Insomnia a time to lift the ban on napping?

Google ‘insomnia’, visit a sleep website or talk to a sleep specialists and it’s quite typical to be advised against a daytime nap, if you have insomnia – The best way to increase the drive for sleep at night is to avoid any sleep during the day.


Well, maybe not.  Health psychologist Dr Moira Junge from the Monash Sleep Disorders Clinic says it’s time to challenge the fear syndrome surrounding napping for people with insomnia.  She shares her experience with NapNow here.

“I used to tow the party line, discouraging napping in my clients, until about four yeas ago.  I found that as my patients started to improve their night-time sleeping after 4 to 6 sessions of Cognitive Behavioural Therapy, they started feeling more tired during the day,.  They would be perturbed by this, but it was actually as sign that they were getting better – they were starting to feel their natural biological rhythms.  As well they were encountering an enormous backlog of tiredness (sleep debt) that had been accumulating for months or years.

At the same time I was aware of all the research, especially over the last ten years, that demonstrates the benefits of short naps to daytime alertness.  There’s also the literature showing that infants who nap during the day are the ones who sleep well at night, whereas the infants who don’t nap become too tired to sleep well at night time, .

So I started suggesting that my patients take a quick nap on the weekend.  I thought if naps were only short, and early enough – about eight hours before the major sleep period – it was worth trying for these people who are often so debilitated and struggle to get through the day.

They loved it.

That’s despite the fact that napping generally doesn’t come easily for people with insomnia.  They are scared to go against the recommendations and try anything that might jeopardise an opportunity for a good nights sleep.  As well their sympathetic nervous system is in overdrive filling their bodies with adrenaline and cortisol.  And some may have tried napping in the past, but felt rotten afterwards because they slept too long.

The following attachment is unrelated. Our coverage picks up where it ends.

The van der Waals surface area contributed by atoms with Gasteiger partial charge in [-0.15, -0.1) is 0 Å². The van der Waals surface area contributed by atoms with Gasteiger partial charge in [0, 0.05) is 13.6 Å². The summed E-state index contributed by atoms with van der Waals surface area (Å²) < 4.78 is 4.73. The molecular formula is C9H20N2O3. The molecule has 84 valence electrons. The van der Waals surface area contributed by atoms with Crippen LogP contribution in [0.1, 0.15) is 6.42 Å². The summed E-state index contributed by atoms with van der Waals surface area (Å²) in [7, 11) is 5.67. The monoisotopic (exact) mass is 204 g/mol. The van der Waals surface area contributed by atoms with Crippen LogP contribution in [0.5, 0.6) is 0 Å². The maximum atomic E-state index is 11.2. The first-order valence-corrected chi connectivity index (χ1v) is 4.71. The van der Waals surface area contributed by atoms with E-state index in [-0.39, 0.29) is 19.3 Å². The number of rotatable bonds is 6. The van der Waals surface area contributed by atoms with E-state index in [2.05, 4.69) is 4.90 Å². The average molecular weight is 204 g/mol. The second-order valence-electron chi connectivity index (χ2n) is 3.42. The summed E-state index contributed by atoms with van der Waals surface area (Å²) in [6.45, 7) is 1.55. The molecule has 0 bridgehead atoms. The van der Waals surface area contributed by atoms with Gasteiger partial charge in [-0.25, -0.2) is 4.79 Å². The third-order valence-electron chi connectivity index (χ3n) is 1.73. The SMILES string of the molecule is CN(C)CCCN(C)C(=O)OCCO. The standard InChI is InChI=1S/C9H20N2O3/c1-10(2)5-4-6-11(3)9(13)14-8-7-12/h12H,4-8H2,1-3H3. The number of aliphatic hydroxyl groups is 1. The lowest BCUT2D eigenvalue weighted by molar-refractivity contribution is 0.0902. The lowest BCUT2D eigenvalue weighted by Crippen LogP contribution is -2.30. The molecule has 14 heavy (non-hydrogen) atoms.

So I tell people just to lie down and rest and to set the alarm for twenty minutes in case they fall asleep.  Even if they don’t fall asleep people report benefit – ‘ it bought me a couple of hours of energy during the day.’

It also helps them feel more confident with sleep at night as it address their obsessive fear of not being able to get through the following day.  Knowing they can nap if they need to is like providing a safety net and helps reduce the worry that keeps them awake at night.

Napping helps prime people with insomnia for letting go into sleep at night-time.

After trying it people have said to me:  ‘thank you so much it’s the best thing you’ve ever told me.’”


  • Keep it short: set your alarm for 20 minutes.  Much longer and you enter a deeper stage of sleep, which while restorative, can leave you feeling groggy.
  • Nap early in the afternoon, allowing eight hours before major sleep experience.
  • If you are feeling sleepy all the time, especially in the morning after a good nights sleep, see a doctor.  This is not normal and can be a sign of other medical conditions.

Dr Moira Junge is a health psychologist who specialises in treating people with sleep disorders without medication. She is a recent chair of the Australasian Sleep Association’s Insomnia and Sleep Health Special Interest Group.  Moira uses cognitive behavioural therapy (CBT) techniques as well as drawing on hypnosis, mindfulness and acceptance and commitment therapy (ACT), imagery rehearsal therapy (IRT) and well-developed counselling skills.